783.003/149: Telegram

The Secretary of State to the Minister in Egypt ( Fish )

8. Your 5, January 17, 10 a.m. It is observed that the Egyptian Government proposes to terminate the capitulatory régime by the conclusion of a multilateral convention. You will appreciate it would probably be impossible to negotiate such a convention and obtain the approval of the Senate thereto during the present session of Congress, and that at least a year would elapse before the convention could be brought into force in so far as the United States is concerned. Yet the second paragraph of your despatch 878, December 28,3 appears to indicate that the Egyptian Government contemplates the termination of the capitulations as early as May 1, 1937.

Possibly the Egyptians have in mind including in the convention a provision by which certain articles, or even the whole convention, would enter into force upon the date of signature and prior to the exchange of ratifications, as was done in the case of the Straits Convention signed at Montreux last summer by Turkey and other Powers.4 Any such provision would be difficult, if not impossible, for this Government to accept.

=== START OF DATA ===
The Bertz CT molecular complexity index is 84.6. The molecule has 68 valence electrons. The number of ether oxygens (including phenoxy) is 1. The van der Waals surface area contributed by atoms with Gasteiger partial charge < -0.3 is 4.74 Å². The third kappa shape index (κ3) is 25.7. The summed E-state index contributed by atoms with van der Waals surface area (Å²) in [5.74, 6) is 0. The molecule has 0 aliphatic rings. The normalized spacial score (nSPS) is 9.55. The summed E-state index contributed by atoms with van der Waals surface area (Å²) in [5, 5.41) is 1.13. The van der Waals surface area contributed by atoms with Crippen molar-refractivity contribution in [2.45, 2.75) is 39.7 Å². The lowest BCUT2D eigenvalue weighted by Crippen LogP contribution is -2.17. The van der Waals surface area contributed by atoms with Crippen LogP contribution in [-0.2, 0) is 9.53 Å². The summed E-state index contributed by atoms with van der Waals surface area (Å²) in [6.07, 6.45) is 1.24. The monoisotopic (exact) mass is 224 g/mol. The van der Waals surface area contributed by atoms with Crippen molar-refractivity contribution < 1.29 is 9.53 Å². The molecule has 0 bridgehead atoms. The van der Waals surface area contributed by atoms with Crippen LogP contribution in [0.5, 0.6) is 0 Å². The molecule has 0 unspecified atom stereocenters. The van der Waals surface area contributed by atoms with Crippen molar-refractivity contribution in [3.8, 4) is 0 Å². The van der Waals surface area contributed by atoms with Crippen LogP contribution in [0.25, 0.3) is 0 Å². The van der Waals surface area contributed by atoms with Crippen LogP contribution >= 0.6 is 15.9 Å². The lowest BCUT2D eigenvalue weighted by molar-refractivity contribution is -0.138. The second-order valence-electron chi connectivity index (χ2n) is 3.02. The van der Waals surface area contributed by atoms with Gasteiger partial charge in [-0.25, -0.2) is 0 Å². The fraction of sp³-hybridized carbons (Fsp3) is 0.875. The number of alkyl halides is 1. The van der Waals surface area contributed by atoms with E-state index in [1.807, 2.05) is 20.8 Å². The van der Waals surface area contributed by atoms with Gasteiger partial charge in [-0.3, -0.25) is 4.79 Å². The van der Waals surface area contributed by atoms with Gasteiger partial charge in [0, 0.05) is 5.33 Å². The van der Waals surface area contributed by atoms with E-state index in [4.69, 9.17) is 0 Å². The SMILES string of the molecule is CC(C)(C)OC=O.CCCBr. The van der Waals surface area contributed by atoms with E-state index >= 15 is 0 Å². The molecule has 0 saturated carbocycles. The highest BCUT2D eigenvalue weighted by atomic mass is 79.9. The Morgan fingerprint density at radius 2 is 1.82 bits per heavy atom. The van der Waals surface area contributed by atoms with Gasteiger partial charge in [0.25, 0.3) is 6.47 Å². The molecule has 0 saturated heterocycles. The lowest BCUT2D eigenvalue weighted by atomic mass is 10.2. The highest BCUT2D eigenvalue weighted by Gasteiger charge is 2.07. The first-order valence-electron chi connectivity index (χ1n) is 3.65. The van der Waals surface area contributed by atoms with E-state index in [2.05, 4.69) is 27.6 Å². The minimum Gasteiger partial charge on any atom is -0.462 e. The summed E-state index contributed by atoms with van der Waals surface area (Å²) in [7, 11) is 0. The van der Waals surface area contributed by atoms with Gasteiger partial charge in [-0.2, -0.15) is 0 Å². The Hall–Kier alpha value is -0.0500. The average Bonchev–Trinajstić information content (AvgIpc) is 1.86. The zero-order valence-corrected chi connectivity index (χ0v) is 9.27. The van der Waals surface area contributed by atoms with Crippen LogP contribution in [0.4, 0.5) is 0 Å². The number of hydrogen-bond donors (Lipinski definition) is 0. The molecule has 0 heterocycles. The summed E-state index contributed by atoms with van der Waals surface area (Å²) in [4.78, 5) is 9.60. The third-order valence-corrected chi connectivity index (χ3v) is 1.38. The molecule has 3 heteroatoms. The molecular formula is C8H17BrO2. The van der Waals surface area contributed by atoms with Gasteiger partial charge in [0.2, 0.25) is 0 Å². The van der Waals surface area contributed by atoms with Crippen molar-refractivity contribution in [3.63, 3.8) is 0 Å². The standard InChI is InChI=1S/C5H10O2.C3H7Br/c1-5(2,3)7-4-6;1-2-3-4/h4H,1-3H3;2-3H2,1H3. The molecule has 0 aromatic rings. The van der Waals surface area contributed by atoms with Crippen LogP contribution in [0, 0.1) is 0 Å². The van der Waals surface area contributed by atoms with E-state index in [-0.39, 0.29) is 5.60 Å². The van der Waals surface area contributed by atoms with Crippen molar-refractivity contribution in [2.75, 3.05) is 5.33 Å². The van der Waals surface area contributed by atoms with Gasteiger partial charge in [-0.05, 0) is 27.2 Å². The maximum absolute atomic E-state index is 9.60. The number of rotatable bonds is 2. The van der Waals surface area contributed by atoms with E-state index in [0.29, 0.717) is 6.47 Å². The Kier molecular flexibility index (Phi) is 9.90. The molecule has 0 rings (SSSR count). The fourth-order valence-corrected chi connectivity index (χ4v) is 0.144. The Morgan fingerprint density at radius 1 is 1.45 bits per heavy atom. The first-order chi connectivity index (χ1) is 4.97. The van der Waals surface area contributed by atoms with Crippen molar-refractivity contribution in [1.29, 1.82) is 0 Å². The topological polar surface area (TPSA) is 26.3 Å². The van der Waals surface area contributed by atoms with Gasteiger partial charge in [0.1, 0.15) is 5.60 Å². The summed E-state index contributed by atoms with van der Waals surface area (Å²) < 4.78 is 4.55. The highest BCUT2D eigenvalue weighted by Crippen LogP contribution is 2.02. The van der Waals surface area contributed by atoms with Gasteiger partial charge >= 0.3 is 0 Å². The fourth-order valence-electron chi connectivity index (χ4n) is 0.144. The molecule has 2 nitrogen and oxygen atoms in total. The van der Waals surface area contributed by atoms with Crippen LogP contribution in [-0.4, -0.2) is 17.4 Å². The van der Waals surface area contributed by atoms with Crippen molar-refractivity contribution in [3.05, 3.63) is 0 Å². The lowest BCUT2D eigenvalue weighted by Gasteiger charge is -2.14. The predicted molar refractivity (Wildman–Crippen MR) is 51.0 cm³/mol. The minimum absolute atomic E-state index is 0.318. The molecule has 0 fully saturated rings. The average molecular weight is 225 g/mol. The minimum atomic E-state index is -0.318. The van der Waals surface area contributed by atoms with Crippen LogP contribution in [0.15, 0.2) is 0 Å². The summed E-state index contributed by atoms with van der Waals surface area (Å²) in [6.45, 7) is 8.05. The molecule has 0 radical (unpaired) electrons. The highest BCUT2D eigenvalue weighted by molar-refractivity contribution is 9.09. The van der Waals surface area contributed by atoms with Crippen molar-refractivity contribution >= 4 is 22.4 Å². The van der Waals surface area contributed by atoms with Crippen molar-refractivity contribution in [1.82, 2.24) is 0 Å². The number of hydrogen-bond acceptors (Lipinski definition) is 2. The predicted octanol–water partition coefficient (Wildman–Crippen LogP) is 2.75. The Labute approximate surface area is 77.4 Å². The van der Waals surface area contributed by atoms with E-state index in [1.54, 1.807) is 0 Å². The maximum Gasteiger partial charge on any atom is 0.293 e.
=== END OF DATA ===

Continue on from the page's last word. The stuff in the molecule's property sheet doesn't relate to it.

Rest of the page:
On the other hand, the Egyptians may envisage the early surrender by the Powers, by executive action, of limited portions of their capitulatory rights, such as the financial capitulations, it being understood that the judicial capitulations would not be altered until the proposed convention entered into force after due exchange of ratifications.

In any case the Department wishes to avoid being placed in a position of appearing to be obstructive at the forthcoming conference and desires to take such steps as may be necessary to enable its delegation to meet any reasonable proposals that may be made by the Egyptian Government in so far as that is possible within the framework of our constitutional limitations.

The Department would appreciate receiving at your earliest convenience any information you may be able discreetly to obtain, without consulting the Egyptian authorities, concerning Egyptian intentions in this regard in order that plans may be made, if necessary, to obtain any legislative enactments that may be required.

Upon receipt of this information the Department will instruct you further with respect to the nature of the reply to be made to the Egyptian invitation.

  1. Not printed.
  2. For correspondence, see Foreign Relations, 1936, vol. iii, pp. 28 ff.; for text of convention, see League of Nations Treaty Series, vol. clxxiii, p. 213.